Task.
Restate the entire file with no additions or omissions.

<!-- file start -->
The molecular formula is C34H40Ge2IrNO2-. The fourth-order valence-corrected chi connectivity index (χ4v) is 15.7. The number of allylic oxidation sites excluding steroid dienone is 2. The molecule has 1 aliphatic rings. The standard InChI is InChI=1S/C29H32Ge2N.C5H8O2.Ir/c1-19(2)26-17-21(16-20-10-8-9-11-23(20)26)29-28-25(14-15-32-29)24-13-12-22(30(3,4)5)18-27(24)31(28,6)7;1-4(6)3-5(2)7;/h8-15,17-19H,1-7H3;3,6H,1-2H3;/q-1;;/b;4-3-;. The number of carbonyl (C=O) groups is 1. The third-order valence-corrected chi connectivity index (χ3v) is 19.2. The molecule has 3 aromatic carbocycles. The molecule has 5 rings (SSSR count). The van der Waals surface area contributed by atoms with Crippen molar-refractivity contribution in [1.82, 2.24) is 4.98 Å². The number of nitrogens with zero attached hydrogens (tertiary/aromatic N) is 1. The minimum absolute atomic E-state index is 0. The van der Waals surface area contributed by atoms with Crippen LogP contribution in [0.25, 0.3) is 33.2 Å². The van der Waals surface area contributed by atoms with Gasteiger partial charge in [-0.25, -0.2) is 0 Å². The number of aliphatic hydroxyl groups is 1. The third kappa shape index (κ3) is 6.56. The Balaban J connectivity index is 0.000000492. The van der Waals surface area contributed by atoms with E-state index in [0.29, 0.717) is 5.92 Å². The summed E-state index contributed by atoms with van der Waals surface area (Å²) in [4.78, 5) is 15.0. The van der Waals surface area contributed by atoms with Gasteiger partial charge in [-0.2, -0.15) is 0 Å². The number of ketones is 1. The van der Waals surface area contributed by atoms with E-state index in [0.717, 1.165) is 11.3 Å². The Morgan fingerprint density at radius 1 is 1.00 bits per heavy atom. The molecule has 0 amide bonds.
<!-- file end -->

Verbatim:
The molecular formula is C34H40Ge2IrNO2-. The fourth-order valence-corrected chi connectivity index (χ4v) is 15.7. The number of allylic oxidation sites excluding steroid dienone is 2. The molecule has 1 aliphatic rings. The standard InChI is InChI=1S/C29H32Ge2N.C5H8O2.Ir/c1-19(2)26-17-21(16-20-10-8-9-11-23(20)26)29-28-25(14-15-32-29)24-13-12-22(30(3,4)5)18-27(24)31(28,6)7;1-4(6)3-5(2)7;/h8-15,17-19H,1-7H3;3,6H,1-2H3;/q-1;;/b;4-3-;. The number of carbonyl (C=O) groups is 1. The third-order valence-corrected chi connectivity index (χ3v) is 19.2. The molecule has 3 aromatic carbocycles. The molecule has 5 rings (SSSR count). The van der Waals surface area contributed by atoms with Crippen molar-refractivity contribution in [1.82, 2.24) is 4.98 Å². The number of nitrogens with zero attached hydrogens (tertiary/aromatic N) is 1. The minimum absolute atomic E-state index is 0. The van der Waals surface area contributed by atoms with Crippen LogP contribution in [0.25, 0.3) is 33.2 Å². The van der Waals surface area contributed by atoms with Gasteiger partial charge in [-0.25, -0.2) is 0 Å². The number of aliphatic hydroxyl groups is 1. The third kappa shape index (κ3) is 6.56. The Balaban J connectivity index is 0.000000492. The van der Waals surface area contributed by atoms with E-state index in [0.29, 0.717) is 5.92 Å². The summed E-state index contributed by atoms with van der Waals surface area (Å²) in [4.78, 5) is 15.0. The van der Waals surface area contributed by atoms with Gasteiger partial charge in [-0.2, -0.15) is 0 Å². The number of ketones is 1. The van der Waals surface area contributed by atoms with E-state index in [0.717, 1.165) is 11.3 Å². The Morgan fingerprint density at radius 1 is 1.00 bits per heavy atom. The molecule has 0 amide bonds.